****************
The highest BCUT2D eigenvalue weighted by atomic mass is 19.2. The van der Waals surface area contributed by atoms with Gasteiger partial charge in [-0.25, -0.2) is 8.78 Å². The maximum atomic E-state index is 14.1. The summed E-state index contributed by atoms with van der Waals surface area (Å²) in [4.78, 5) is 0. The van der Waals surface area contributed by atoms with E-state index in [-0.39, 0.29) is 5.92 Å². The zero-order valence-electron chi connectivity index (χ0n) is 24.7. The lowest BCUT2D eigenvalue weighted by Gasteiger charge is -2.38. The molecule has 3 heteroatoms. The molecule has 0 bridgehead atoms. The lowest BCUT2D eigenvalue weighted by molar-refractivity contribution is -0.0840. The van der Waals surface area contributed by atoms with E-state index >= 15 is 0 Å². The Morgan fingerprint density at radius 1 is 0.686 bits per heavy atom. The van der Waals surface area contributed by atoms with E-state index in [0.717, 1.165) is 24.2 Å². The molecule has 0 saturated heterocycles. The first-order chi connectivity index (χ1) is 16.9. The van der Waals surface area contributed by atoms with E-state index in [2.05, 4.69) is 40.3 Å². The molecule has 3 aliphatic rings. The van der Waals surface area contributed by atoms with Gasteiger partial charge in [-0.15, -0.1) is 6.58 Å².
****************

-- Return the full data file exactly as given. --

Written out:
The highest BCUT2D eigenvalue weighted by atomic mass is 19.2. The van der Waals surface area contributed by atoms with Gasteiger partial charge in [-0.25, -0.2) is 8.78 Å². The maximum atomic E-state index is 14.1. The summed E-state index contributed by atoms with van der Waals surface area (Å²) in [4.78, 5) is 0. The van der Waals surface area contributed by atoms with E-state index in [-0.39, 0.29) is 5.92 Å². The zero-order valence-electron chi connectivity index (χ0n) is 24.7. The lowest BCUT2D eigenvalue weighted by Gasteiger charge is -2.38. The molecule has 3 heteroatoms. The molecule has 0 bridgehead atoms. The lowest BCUT2D eigenvalue weighted by molar-refractivity contribution is -0.0840. The van der Waals surface area contributed by atoms with E-state index >= 15 is 0 Å². The Morgan fingerprint density at radius 1 is 0.686 bits per heavy atom. The van der Waals surface area contributed by atoms with E-state index in [0.717, 1.165) is 24.2 Å². The molecule has 0 saturated heterocycles. The first-order chi connectivity index (χ1) is 16.9. The van der Waals surface area contributed by atoms with E-state index in [2.05, 4.69) is 40.3 Å². The molecule has 3 aliphatic rings. The van der Waals surface area contributed by atoms with Gasteiger partial charge in [-0.15, -0.1) is 6.58 Å².